2. it is also necessary to make sure that nothing will change in the future that might adversely impact on customers’ willingness to trade with the company in question.

In one case that we dealt with the company we were assisting was reliant on numerous Government related contracts most of which ran for between two and five years. We undertook due diligence to ensure that the insolvency clauses in the contracts would not be invoked and that relationships would continue. Trading continued successfully for about 18 months after the arrangement had been put in place but, as contracts came up for renewal, one by one they were not renewed and upon investigation it was discovered that under internal guidelines the Government agencies in question were not allowed to enter into new contracts with any company that had entered into a voluntary arrangement.

Key suppliers

Suppliers insisting on cash on delivery might cause severe cashflow difficulties. It is therefore essential to agree:

  • whether suppliers will continue to supply and if so on what terms?


Finally, the bankers and associated providers of finance have a pivotal role.

  • will the overdraft and loans be called in?
  • will the factoring company continue to support?
  • will the lease hire, lease purchase or HP companies that have financed assets allow the agreements to continue or invoke their insolvency clauses

Understanding past behaviour

Whilst some stakeholders hands may be tied on how they react to a proposal for many the question of whether they will support a CVA is based on a number of factors of which the past behaviour of the directors is pivotal.

It is very simple but often ignored that creditors will ask themselves not only the commercial question:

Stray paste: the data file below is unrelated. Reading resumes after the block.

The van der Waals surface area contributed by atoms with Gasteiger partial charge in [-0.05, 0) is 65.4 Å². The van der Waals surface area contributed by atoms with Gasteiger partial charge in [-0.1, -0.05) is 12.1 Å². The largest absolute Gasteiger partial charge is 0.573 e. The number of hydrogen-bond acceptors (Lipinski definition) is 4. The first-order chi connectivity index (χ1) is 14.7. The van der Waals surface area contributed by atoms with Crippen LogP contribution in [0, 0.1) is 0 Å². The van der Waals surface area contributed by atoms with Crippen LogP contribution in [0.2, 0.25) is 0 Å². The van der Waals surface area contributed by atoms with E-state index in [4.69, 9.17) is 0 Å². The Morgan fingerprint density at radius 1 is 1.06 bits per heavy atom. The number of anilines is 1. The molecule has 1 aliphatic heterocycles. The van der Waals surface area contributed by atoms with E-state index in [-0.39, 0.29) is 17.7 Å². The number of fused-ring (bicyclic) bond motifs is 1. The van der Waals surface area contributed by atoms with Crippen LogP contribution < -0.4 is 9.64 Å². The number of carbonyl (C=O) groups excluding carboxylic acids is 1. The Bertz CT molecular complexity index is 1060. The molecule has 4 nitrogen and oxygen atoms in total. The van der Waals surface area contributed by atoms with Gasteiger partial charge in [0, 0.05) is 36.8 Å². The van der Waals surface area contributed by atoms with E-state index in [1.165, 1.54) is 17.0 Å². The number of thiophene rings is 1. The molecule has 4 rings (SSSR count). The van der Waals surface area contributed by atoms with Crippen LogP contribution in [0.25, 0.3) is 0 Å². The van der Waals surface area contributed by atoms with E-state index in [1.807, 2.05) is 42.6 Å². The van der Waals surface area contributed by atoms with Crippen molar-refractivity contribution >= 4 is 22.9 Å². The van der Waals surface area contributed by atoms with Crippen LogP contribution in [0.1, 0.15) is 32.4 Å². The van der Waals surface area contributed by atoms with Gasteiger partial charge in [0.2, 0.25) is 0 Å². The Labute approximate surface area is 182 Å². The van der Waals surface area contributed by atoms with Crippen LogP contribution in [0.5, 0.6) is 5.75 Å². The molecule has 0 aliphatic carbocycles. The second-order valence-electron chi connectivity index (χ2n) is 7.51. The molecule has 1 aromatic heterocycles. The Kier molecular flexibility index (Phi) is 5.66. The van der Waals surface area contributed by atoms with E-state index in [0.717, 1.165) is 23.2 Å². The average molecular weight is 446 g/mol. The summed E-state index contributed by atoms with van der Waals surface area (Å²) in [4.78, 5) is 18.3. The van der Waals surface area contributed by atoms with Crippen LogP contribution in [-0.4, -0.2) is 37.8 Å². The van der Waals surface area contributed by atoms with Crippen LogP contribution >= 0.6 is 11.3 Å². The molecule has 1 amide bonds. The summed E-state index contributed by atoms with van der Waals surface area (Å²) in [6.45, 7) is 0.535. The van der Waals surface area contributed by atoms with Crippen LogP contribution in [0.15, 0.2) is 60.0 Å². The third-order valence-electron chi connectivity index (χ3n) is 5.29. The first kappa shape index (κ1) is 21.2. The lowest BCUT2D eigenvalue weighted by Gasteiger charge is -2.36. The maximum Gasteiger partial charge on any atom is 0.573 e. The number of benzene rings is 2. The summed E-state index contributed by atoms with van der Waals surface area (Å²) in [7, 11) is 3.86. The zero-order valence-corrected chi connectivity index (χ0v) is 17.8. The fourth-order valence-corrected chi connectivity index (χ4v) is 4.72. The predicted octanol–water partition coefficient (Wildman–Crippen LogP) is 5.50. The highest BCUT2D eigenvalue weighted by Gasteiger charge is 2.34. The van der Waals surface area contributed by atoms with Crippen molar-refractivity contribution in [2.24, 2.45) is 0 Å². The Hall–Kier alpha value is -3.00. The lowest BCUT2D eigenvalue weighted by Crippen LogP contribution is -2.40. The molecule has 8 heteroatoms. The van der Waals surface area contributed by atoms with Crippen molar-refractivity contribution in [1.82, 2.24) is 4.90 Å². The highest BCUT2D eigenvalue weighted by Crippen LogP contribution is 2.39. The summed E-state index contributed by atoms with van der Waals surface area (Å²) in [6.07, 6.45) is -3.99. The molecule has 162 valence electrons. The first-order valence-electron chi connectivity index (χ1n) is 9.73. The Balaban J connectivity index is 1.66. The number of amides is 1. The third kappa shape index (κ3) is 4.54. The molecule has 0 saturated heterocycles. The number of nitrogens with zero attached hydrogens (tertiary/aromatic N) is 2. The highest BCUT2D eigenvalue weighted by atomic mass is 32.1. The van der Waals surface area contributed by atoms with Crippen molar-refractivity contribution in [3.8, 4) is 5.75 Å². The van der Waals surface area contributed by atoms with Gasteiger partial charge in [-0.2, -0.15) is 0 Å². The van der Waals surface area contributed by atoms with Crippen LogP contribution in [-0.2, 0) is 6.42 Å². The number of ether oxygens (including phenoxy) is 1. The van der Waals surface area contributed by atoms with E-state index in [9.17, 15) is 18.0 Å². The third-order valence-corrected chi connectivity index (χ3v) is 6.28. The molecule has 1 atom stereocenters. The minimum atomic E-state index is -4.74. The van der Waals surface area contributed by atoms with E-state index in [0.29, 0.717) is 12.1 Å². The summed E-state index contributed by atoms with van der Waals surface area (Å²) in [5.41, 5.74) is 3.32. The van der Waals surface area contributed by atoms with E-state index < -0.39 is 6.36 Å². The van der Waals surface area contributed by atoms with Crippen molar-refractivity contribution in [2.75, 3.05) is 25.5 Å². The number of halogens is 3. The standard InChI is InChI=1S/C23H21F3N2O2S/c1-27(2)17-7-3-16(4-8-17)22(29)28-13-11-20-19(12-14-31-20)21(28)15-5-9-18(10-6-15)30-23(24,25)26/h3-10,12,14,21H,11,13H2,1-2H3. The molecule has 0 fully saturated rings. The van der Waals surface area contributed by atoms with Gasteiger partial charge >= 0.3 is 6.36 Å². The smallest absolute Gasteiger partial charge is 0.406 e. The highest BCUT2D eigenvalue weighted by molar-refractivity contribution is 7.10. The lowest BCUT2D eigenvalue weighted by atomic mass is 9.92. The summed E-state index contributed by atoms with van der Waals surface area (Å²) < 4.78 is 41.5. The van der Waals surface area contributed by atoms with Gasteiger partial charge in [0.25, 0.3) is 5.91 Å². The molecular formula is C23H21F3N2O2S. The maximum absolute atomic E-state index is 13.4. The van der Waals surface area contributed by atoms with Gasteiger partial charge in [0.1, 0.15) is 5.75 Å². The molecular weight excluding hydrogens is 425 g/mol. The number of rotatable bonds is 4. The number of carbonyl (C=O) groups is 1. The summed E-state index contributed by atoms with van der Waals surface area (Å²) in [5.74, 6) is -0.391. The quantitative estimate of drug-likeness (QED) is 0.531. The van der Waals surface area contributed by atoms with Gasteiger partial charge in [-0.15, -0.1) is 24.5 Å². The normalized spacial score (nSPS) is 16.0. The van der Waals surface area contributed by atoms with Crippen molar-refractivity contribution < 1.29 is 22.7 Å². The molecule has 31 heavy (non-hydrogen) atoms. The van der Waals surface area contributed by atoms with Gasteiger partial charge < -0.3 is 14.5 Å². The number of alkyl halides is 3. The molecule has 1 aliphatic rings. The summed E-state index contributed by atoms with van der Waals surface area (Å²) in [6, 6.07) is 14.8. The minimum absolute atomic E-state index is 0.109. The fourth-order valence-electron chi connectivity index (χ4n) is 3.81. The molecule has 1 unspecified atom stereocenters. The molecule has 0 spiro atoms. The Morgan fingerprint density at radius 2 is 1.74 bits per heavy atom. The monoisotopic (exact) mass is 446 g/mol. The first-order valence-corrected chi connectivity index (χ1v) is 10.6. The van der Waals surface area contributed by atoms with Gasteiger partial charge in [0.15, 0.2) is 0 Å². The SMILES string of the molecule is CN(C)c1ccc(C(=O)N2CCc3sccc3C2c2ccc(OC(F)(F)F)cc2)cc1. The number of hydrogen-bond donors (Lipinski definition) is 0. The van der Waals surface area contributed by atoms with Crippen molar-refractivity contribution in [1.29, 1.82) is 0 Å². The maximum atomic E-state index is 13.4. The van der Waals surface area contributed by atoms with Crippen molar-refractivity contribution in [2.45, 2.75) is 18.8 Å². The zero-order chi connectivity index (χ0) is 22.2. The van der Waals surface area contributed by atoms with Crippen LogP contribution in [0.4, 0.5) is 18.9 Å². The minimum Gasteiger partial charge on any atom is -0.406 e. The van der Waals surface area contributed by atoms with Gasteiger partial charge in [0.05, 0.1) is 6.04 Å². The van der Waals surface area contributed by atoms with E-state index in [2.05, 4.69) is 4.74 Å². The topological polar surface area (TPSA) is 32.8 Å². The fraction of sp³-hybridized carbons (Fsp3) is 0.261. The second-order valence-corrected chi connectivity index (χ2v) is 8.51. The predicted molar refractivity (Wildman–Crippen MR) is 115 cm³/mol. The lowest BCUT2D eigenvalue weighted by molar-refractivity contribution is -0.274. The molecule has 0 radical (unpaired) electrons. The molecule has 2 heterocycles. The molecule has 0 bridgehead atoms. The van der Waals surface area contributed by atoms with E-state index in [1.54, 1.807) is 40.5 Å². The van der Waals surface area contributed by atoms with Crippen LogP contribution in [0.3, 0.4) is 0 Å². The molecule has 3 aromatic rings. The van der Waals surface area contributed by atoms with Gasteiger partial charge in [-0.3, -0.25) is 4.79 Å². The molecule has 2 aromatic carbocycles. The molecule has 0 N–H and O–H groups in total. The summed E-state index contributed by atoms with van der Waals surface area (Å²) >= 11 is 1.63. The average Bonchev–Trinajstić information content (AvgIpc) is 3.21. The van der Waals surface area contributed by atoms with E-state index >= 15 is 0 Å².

• what gets them the best recovery? But also;
  • whether they are inclined to help?

Answers will range from an immediate adverse reaction because a company has always been difficult to deal with to huge sympathy for people that they have dealt with for many years and with whom they have a good honest, trustworthy, relationship which they wish to protect.

The Insolvency and Advisory team at Shaw Gibbs have dealt with phone calls from angry creditors telling tales of the poor way in which they feel they have been treated by a particular company. Luckily, we have dealt with far more creditors who are willing to help because past relationships have been built on trust, honesty and good communications. It may seem trite to say it but whilst none of us expect or plan for financial distress in the future our conduct today may influence our chances of dealing with distress, if it ever happens, in the future.


This article has set out to show the difficulties of putting a good CVA together, some of the issues arising with stakeholders during the process and that acceptance of a scheme is not ‘job done’ but the start of a new life for the company concerned and rebuilding of not only its finances but it’s relationships and future prospects of success. At Shaw Gibbs we have over 25 years’ experience of helping directors of distressed companies to enter into CVA’s including attending meetings with key stakeholders and advising on steps that can be taken to mitigate against adverse reactions.

Stakeholder considerations in Corporate Voluntary Arrangements - news article image


Clive Everitt